Like many other countries, Ghana has been grappling with its share of fake news about COVID-19. On the one hand, rumors that the “foreign disease” targets only whites and the affluent (Pedroncelli, 2020) heighten nonchalant attitudes toward fighting the disease. On the other hand, scaremongering, prescription of various local remedies, and false case counts (Arthur, 2020; News Ghana, 2020) create confusion and undermine public education efforts.
The spread of misinformation, hoaxes, lies, and false claims is of course neither new nor limited to pandemics. Fake news is as old as the concept of “news” itself, but has come into intense focus through the widespread use – and abuse – of social media.
It is particularly common during elections. The Media Foundation for West Africa (2016) found, for instance, that more than half of the 98 claims by 2016 electoral campaign participants that it fact-checked were completely false, half-truths, or misleading.
Considering that 2020 in Ghana is both an election year and a pandemic year, the country could be in for a perfect storm of misinformation.
In Ghana, the dissemination of false information is a criminal offense punishable by a fine of GHS 36,000 (about $6,250) and up to five years’ imprisonment, according to Section 76 of Ghana’s Electronic Communications Act (2008). Ignorance of the fact that the information is false is not an excuse, as the act explains that “a person is taken to know that a communication is false or misleading if that person did not take reasonable steps to find out
whether the communication was false, misleading, reckless or fraudulent.”
Some independent fact-checking organizations and media houses in Ghana are working to identify and correct fake news (Ghanaweb, 2020; Media Foundation for West Africa, 2020), and the government has arrested or pursued some social media users accused of spreading misinformation about COVID-19 (Modern Ghana, 2020; Myjoyonline, 2020). Still, opportunities for misinforming seem almost endless, especially on social media.
Findings from Afrobarometer’s most recent survey in Ghana, conducted in SeptemberOctober 2019, show that social media is becoming an increasingly common source of news for Ghanaians, even though they trust it less than traditional media. They are also clear-eyed about social media’s negative as well as positive effects on society.
Supporters of unrestricted access to social media and the Internet outnumber opponents, but a majority want the government to be able to fight the spread of false information, hate speech, and other problematic content.
Afrobarometer is a pan-African, nonpartisan survey research network that provides reliable data on African experiences and evaluations of democracy, governance, and quality of life.
Seven rounds of surveys were completed in up to 38 countries between 1999 and 2018.
Round 8 surveys in 2019/2020 are planned in at least 35 countries. Afrobarometer conducts face-to-face interviews in the language of the respondent’s choice with nationally representative samples.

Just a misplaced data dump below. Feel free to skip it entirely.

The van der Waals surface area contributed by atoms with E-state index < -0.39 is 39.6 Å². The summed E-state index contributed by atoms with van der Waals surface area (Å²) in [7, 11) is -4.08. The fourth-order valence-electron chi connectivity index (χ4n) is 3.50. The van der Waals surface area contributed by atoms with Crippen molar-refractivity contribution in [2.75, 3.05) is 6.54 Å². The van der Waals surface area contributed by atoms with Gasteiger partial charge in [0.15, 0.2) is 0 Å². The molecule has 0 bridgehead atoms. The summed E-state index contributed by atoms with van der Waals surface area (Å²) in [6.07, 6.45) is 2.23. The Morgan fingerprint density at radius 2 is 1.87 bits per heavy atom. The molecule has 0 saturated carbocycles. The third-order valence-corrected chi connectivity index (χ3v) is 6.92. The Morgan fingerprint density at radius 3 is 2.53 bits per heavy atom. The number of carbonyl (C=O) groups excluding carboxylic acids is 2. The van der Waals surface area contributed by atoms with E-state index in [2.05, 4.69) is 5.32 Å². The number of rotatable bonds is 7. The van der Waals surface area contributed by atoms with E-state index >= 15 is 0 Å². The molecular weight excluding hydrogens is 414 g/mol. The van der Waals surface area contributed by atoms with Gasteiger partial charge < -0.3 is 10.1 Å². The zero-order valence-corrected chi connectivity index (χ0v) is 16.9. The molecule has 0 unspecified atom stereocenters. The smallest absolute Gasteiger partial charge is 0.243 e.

The Afrobarometer team in Ghana, led by the Ghana Center for Democratic Development (CDD-Ghana), interviewed 2,400 adult Ghanaians between 16 September and 3 October 2019. A sample of this size yields country-level results with a margin of error of +/-2 percentage points at a 95% confidence level. Previous surveys were conducted in Ghana in 1999, 2002, 2004, 2008, 2012, 2014, and 2017.
▪ The Afrobarometer survey conducted in late 2019 shows that although radio and television remain the most dominant news sources, daily news consumption via social Media (by 22% of Ghanaians) and the Internet (19%) is steadily increasing.
▪ Social media is less trusted as a source of information – only 39% of Ghanaians say they trust it “somewhat” or “a lot” – than private and public media (55% each) and government sources (54%).
▪ Close to eight in 10 Ghanaians (78%) say politicians and political parties spread information that they know is false. But smaller majorities also blame government officials, journalists, social media users, and activists and interest groups.
▪ Although an overwhelming majority (92%) of Ghanaians who have heard of social media think social media usage makes people more aware of current happenings, almost as many (86%) say it makes people more likely to believe fake news.
▪ One-third (32%) of Ghanaians support government regulation of access to the internet and social media, but close to half (48%) prefer unrestricted access.
▪ Large majorities of Ghanaians “agree” or “strongly agree” that the government should be able to limit or prohibit the sharing of false news (77%), hate speech (69%), and news and opinions that criticize or insult the president (57%). Close to half (48%) also say the government should be able to limit the spread of information it disapproves of.
Steady increase in Internet use and digital news consumption
The Afrobarometer survey conducted in late 2019 shows that more than nine in 10 Ghanaians either personally own a mobile phone (87%) or have access to one owned by someone else in the household (6%) (Figure 1). Similarly, about eight in 10 personally own a radio and television or can access them through someone else in the household.
Only a quarter of Ghanaians either personally own a computer (17%) or live in a household where someone has one
Nonetheless, use of the Internet has multiplied over the past decade. A quarter of Ghanaians (24%) now use the Internet daily, 12 times the proportion recorded in 2008 (2%) (Figure 2). But six in 10 Ghanaians still say they “never” use the Internet.
Afrobarometer Dispatch No. 366 | Josephine Appiah-Nyamekye Sanny and Edem Selormey